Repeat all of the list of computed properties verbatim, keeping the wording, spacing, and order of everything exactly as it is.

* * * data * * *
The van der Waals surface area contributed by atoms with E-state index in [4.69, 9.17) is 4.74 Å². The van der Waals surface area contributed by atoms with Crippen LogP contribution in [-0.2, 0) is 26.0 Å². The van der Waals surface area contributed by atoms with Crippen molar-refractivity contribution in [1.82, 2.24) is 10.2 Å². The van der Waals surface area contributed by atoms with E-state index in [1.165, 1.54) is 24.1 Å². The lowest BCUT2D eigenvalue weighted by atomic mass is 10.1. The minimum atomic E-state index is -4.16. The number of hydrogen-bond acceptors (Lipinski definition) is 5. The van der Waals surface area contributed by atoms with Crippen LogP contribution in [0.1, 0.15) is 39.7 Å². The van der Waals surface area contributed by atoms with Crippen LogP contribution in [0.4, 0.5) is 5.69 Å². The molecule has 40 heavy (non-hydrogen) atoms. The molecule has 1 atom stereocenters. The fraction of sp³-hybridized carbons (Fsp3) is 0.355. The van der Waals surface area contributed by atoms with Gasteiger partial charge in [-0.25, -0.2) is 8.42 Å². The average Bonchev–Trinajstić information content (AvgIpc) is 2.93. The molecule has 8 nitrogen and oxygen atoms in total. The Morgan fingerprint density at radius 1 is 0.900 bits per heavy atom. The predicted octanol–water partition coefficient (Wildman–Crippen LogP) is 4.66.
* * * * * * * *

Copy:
The van der Waals surface area contributed by atoms with E-state index in [4.69, 9.17) is 4.74 Å². The van der Waals surface area contributed by atoms with Crippen LogP contribution in [-0.2, 0) is 26.0 Å². The van der Waals surface area contributed by atoms with Crippen molar-refractivity contribution in [1.82, 2.24) is 10.2 Å². The van der Waals surface area contributed by atoms with E-state index in [1.165, 1.54) is 24.1 Å². The lowest BCUT2D eigenvalue weighted by atomic mass is 10.1. The minimum atomic E-state index is -4.16. The number of hydrogen-bond acceptors (Lipinski definition) is 5. The van der Waals surface area contributed by atoms with Crippen LogP contribution in [0.1, 0.15) is 39.7 Å². The van der Waals surface area contributed by atoms with Crippen LogP contribution in [0.4, 0.5) is 5.69 Å². The molecule has 40 heavy (non-hydrogen) atoms. The molecule has 1 atom stereocenters. The fraction of sp³-hybridized carbons (Fsp3) is 0.355. The van der Waals surface area contributed by atoms with Gasteiger partial charge in [-0.25, -0.2) is 8.42 Å². The average Bonchev–Trinajstić information content (AvgIpc) is 2.93. The molecule has 8 nitrogen and oxygen atoms in total. The Morgan fingerprint density at radius 1 is 0.900 bits per heavy atom. The predicted octanol–water partition coefficient (Wildman–Crippen LogP) is 4.66.